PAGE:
Large-Scale Machine Learning with Apache Spark

15,349 views
15,042 views

Published on

Spark is a new cluster computing engine that is rapidly gaining popularity — with over 150 contributors in the past year, it is one of the most active open source projects in big data, surpassing even Hadoop MapReduce. Spark was designed to both make traditional MapReduce programming easier and to support new types of applications, with one of the earliest focus areas being machine learning. In this talk, we’ll introduce Spark and show how to use it to build fast, end-to-end machine learning workflows. Using Spark’s high-level API, we can process raw data with familiar libraries in Java, Scala or Python (e.g. NumPy) to extract the features for machine learning. Then, using MLlib, its built-in machine learning library, we can run scalable versions of popular algorithms. We’ll also cover upcoming development work including new built-in algorithms and R bindings.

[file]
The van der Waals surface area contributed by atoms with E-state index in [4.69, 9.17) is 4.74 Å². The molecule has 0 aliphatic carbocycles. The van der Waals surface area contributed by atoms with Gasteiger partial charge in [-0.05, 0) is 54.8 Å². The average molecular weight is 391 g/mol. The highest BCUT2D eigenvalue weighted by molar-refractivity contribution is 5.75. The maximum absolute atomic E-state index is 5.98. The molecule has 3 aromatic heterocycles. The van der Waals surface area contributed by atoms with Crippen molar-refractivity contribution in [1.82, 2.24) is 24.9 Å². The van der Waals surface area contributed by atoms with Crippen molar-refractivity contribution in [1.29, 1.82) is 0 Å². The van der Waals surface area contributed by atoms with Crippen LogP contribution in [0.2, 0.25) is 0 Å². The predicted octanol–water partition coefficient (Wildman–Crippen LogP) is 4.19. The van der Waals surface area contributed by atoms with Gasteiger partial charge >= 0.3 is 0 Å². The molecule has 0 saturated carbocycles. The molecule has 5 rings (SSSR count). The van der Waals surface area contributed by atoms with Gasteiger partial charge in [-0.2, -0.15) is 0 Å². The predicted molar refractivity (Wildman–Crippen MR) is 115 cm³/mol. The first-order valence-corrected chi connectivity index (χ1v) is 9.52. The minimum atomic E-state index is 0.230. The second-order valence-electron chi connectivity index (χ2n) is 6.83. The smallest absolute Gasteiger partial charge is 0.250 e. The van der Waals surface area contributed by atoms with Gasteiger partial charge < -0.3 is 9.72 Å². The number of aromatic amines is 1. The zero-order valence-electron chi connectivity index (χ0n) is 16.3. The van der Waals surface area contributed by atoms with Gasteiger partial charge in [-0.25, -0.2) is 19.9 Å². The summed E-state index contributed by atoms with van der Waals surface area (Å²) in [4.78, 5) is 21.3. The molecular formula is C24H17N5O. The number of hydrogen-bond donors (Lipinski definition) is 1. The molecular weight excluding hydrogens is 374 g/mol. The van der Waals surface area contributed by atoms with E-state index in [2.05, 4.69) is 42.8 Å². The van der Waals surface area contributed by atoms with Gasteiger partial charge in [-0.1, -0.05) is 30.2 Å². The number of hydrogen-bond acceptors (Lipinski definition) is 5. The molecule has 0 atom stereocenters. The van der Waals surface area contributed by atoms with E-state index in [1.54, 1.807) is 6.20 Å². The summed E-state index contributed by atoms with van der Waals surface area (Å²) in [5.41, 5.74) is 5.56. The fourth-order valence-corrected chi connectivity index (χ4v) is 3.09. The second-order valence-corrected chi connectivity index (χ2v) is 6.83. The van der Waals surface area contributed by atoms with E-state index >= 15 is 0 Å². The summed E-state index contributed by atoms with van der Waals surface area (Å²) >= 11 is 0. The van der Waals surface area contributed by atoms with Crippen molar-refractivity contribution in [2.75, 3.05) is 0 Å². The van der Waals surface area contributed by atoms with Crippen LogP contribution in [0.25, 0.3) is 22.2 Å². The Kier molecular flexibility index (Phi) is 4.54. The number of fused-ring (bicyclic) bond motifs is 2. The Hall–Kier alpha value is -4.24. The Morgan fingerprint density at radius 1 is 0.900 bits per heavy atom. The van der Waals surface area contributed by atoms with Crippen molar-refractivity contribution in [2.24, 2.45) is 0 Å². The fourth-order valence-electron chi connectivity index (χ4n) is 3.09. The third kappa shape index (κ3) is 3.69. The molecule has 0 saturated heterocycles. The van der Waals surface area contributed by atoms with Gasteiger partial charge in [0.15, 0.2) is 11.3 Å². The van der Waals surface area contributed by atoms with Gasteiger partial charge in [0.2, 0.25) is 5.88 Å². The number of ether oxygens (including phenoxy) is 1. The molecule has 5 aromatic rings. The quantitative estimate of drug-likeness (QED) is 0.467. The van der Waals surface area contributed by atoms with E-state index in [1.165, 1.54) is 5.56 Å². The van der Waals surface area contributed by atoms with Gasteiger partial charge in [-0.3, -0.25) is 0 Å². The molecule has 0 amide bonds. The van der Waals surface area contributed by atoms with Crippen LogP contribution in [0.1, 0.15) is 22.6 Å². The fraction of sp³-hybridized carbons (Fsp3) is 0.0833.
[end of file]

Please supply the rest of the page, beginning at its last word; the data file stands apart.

Bio:
Xiangrui Meng is a software engineer at Databricks. He has been actively involved in the development of Spark MLlib since he joined. Before Databricks, he worked as an applied research engineer at LinkedIn, where he was the main developer of an offline machine learning framework in Hadoop MapReduce. His thesis work at Stanford is on randomized algorithms for large-scale linear regression.

Published in: Engineering, Technology, Education
0 Comments
57 Likes
Statistics
Notes
  • Be the first to comment

No Downloads
Views
Total views
15,349
On SlideShare
0
From Embeds
0
Number of Embeds
12
Actions
Shares
0
Downloads
582
Comments
0
Likes
57